While I did not necessarily expect to become very involved in War and Peace, War and Peace became one of my most meaningful and fulfilling commitments at Dartmouth. One of my highlights from the War and Peace Fellows program was a trip to SOCOM/CENTCOM headquarters in Florida, as well as participating in the annual D.C. trip. Visiting these locations was especially exciting, because I was able to enter the actual headquarters of operations I had learned about in classes, and speak to the policy makers who made decisions I had studied. Meeting and interacting with the people at the center of various operations added a nuanced layer and dimension to my understanding of war and peace issues. My time as a War and Peace fellow has guided my trajectory, personally, academically, and professionally. At events, I participated in conversations with people with diverse and varied careers, all of whom were able to impact war and peace issues; the War and Peace Program helped me consider how I could focus on policy issues in ways other than I had traditionally conceived. Additionally, I met leaders whose opinions and ideas diverged from my own. However, conversations with these thinkers compelled me to appreciate their perspectives, and often led me to think more deeply and critically about my own ideas and conceptions about policy issues. The speakers who attend War and Peace events are exceptional, but the War and Peace program is also made special by the other Fellows. My peers came from a variety of backgrounds and academic disciplines, from Government to Philosophy to Women and Gender Studies. These other fellows brought different perspectives than my own, and I learned and grew from my discussions with other Fellows during and after events. Through War and Peace conversations with leaders in many fields, I was able to learn and reflect about my interests in different fields. The enriching conversations I had led me to consider careers I had never previously thought about pursuing, like journalism. I noticed that I found myself consistently attracted to speakers discussing legal issues -- both domestic and international. I am currently a first year at University of Virginia School of Law, and I hope to leverage my degree to address issues of war and peace from a legal standpoint.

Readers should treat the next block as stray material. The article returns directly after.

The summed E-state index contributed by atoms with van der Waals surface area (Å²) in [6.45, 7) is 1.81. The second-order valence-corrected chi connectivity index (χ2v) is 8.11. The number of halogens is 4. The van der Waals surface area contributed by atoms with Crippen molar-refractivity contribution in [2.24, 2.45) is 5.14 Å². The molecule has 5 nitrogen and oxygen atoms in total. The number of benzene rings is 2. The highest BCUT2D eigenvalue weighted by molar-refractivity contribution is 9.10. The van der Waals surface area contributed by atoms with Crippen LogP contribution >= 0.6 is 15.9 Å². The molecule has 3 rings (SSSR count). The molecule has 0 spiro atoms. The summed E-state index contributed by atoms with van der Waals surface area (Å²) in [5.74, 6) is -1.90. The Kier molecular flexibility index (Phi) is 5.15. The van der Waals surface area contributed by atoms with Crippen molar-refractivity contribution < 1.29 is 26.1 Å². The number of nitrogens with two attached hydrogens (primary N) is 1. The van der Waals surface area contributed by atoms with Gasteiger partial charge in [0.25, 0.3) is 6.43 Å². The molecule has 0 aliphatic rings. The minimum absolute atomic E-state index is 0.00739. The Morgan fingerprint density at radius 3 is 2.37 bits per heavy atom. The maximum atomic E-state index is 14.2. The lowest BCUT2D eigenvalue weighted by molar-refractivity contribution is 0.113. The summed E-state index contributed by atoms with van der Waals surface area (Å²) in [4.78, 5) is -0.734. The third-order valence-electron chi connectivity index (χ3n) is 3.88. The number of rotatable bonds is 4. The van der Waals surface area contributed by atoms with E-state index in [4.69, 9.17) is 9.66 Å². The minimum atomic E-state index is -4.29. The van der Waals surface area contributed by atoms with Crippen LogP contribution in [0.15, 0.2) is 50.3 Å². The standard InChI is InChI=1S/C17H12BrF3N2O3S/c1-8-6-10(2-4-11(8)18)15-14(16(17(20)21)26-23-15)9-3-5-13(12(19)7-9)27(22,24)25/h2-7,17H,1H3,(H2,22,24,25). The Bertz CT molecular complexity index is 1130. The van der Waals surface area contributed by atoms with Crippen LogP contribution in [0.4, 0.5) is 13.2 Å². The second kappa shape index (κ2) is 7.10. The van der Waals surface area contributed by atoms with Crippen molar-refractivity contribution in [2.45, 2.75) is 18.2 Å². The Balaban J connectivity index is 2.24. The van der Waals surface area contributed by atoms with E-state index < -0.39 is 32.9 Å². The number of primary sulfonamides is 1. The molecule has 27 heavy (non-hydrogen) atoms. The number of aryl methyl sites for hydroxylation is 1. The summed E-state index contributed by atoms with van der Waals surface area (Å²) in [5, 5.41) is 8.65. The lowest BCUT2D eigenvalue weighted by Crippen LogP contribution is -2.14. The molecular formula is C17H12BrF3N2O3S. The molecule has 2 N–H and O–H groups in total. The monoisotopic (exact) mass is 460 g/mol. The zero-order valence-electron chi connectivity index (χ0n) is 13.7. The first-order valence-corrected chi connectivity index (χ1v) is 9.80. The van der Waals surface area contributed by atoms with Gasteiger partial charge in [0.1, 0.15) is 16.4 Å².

Utkarsh Agarwal ’13

In my four years at Dartmouth, the W&P Fellows program has been one of the most insightful and exciting opportunities where I got to interact and learn from my peers just as much as I learnt from the guest speakers. As an engineering major at Dartmouth, the W&P Fellows Program allowed me to pursue my passion of international affairs without the burden of readings or homework. Throughout the year, W&P Fellows get unfettered access to a long list of well-accomplished people including ex-ambassadors, war veterans, CIA analysts, activists and journalists who visit campus to give public talks. Fellows get the opportunity to speak to these guests in a candid, off-the-record, dinner setting. The W&P Fellows program is also self-driven in the sense that any Fellow can request to bring in a guest speaker to campus, and Dickey will fund their visit. The highlight of the War & Peace Fellows programming is the annual DC trip. Typically, Fellows visit the Pentagon and the State Department where we meet with senior officials. This year, the fellows also got a peek into the budget allocation process with a terrific meeting with Tim Rieser ‘78 of Senate Appropriations Committee. The trip also includes a dinner with young CIA analysts – a career option increasingly popular with W&P alums. For anyone with an interest in issues of War and Peace – personal or academic – I highly recommend the Fellows program. It has given me the opportunity of meeting fantastic people and asking questions of them, an opportunity that I otherwise wouldn’t have gotten. I wouldn’t be exaggerating when I say that the experience of being a W&P Fellow and what I have learnt as a result of it, has shaped my worldview.